In 1998, the Singapore government announced a policy to limit the burial period to 15 years. Bodies are then dug up and either cremated or interred in small plots to save space in the case of Muslims and other groups whose religions require burials.

"The above measures have helped to intensify the land use at the cemetery and overcome our land constraints," a spokeswoman for the National Environment Agency said.

Term limits for graves are even stricter in Hong Kong, which requires the removal of bodies from public cemeteries after six years. If families do not remove the remains, authorities will exhume and cremate them, burying the ashes in a communal grave.

Singapore's environment agency says more people are opting for cremation over burial, with the proportion rising from 66 percent in 1992 to 80 percent in 2011. That is nearly the entire population if those whose religions require burial are excluded.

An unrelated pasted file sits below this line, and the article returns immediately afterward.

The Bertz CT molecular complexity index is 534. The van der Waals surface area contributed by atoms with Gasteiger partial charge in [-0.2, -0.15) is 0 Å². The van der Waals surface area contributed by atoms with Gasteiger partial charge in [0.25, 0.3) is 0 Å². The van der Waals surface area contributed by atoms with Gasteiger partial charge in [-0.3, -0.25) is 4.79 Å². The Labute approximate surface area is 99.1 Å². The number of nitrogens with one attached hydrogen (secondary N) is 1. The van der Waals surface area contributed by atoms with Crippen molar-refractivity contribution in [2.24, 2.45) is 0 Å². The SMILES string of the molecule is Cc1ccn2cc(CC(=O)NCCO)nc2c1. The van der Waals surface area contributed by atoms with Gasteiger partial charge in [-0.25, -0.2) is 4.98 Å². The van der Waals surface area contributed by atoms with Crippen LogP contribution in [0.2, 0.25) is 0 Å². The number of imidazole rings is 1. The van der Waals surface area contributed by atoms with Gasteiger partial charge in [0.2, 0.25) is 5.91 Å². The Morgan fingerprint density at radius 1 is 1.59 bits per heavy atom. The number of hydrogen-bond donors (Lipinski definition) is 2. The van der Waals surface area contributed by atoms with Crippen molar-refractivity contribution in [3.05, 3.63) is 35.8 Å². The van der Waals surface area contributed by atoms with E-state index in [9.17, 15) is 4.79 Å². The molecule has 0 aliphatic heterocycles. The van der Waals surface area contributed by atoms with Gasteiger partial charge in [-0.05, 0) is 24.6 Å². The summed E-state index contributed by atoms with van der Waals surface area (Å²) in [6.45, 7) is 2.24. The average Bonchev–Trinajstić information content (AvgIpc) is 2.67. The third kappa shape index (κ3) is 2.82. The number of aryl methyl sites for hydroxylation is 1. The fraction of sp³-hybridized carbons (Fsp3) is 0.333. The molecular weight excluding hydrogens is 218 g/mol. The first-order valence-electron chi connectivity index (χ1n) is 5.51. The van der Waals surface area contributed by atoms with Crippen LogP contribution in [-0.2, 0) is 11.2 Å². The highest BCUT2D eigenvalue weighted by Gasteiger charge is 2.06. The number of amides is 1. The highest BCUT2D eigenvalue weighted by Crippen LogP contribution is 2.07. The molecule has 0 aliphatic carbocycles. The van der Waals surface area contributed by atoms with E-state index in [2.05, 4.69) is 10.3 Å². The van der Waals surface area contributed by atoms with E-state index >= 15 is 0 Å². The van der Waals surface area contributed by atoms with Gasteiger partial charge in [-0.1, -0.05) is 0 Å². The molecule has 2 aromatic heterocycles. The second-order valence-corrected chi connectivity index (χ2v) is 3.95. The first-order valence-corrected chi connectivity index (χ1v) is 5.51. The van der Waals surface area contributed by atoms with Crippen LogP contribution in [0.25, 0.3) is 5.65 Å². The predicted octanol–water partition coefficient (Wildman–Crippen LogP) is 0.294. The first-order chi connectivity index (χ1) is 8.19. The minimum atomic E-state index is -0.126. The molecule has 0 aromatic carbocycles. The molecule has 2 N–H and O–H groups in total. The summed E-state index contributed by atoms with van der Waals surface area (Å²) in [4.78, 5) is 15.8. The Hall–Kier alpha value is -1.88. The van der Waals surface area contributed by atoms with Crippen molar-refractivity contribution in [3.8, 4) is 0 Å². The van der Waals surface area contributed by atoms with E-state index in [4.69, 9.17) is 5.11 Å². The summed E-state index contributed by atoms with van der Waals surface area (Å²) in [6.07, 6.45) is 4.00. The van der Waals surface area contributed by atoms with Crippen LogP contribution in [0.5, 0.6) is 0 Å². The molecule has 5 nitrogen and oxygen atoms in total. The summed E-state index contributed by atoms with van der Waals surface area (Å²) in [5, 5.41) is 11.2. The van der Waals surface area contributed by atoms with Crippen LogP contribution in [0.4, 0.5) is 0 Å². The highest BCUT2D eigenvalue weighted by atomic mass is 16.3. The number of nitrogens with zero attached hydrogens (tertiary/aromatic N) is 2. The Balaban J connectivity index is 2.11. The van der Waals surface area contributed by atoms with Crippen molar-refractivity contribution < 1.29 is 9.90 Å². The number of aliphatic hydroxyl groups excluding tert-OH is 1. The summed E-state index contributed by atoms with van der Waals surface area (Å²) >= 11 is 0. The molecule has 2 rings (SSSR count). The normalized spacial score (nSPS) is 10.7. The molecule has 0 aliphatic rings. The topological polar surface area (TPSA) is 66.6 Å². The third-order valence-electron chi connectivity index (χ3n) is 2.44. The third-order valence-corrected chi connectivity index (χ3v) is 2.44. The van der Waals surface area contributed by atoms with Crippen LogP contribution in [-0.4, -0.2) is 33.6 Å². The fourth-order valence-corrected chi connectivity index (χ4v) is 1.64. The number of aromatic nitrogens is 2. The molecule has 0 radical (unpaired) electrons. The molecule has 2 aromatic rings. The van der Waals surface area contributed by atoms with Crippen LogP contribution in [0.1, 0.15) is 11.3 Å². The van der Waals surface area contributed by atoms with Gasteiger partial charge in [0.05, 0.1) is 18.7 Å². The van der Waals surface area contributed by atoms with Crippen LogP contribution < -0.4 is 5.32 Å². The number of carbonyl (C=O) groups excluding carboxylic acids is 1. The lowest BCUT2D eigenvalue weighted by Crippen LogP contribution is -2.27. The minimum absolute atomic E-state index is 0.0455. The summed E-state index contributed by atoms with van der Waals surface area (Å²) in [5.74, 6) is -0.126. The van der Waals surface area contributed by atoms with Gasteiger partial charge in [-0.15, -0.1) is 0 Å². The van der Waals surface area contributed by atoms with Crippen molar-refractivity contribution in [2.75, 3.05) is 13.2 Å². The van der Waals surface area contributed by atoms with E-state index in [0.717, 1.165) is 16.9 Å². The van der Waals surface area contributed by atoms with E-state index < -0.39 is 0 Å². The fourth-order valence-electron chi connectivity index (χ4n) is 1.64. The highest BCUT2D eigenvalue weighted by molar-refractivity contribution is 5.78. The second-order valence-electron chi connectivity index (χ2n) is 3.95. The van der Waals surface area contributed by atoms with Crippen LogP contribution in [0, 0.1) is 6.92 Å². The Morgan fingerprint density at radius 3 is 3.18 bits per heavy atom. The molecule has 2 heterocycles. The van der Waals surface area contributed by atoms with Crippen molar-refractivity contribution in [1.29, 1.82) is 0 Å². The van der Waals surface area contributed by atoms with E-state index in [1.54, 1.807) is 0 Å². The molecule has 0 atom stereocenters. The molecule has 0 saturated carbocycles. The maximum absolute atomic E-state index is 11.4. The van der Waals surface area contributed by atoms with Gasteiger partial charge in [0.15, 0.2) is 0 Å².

Ang Jolie, funeral director at Ang Yew Seng Funeral Parlour, whose customers are mostly Chinese, who make up about 75 percent of Singapore's population, said the need to remove the body after 15 years is the main reason why many opt for cremation.

"The younger generation is more pragmatic and they may not want to trouble the future generations with the exhumation," she added.


ST News
Nov 26, 2012

Teochew pioneer's grave found in Toa Payoh

Brothers find grave of Seah Eu Chin after a year of painstaking search

By rachael boon

Tombstone hunter siblings Charles (left) and Raymond Goh discovered the grave of Seah Eu Chin - the founder of early Teochew clan association Ngee Ann Kongsi - last week on Grave Hill. -- ST PHOTOS: KUA CHEE SIONG

THE grave of early Teochew pioneer Seah Eu Chin - situated on a hill known as Grave Hill in Toa Payoh West, adjacent to Bukit Brown - has been discovered by two tombstone hunters, brothers Raymond and Charles Goh.

They found the grave last week after a year-long search.

Seah was born in 1805 in Yupu village, Chaozhou province, and came to Singapore in 1823. He built his fortune as the owner of gambier plantations in areas such as Thomson and came to be known as the King of Gambier. He was an early member of the Singapore Chamber of Commerce, and founded early Teochew clan association Ngee Ann Kongsi in 1845 with a group of Teochew merchants. He died in 1883.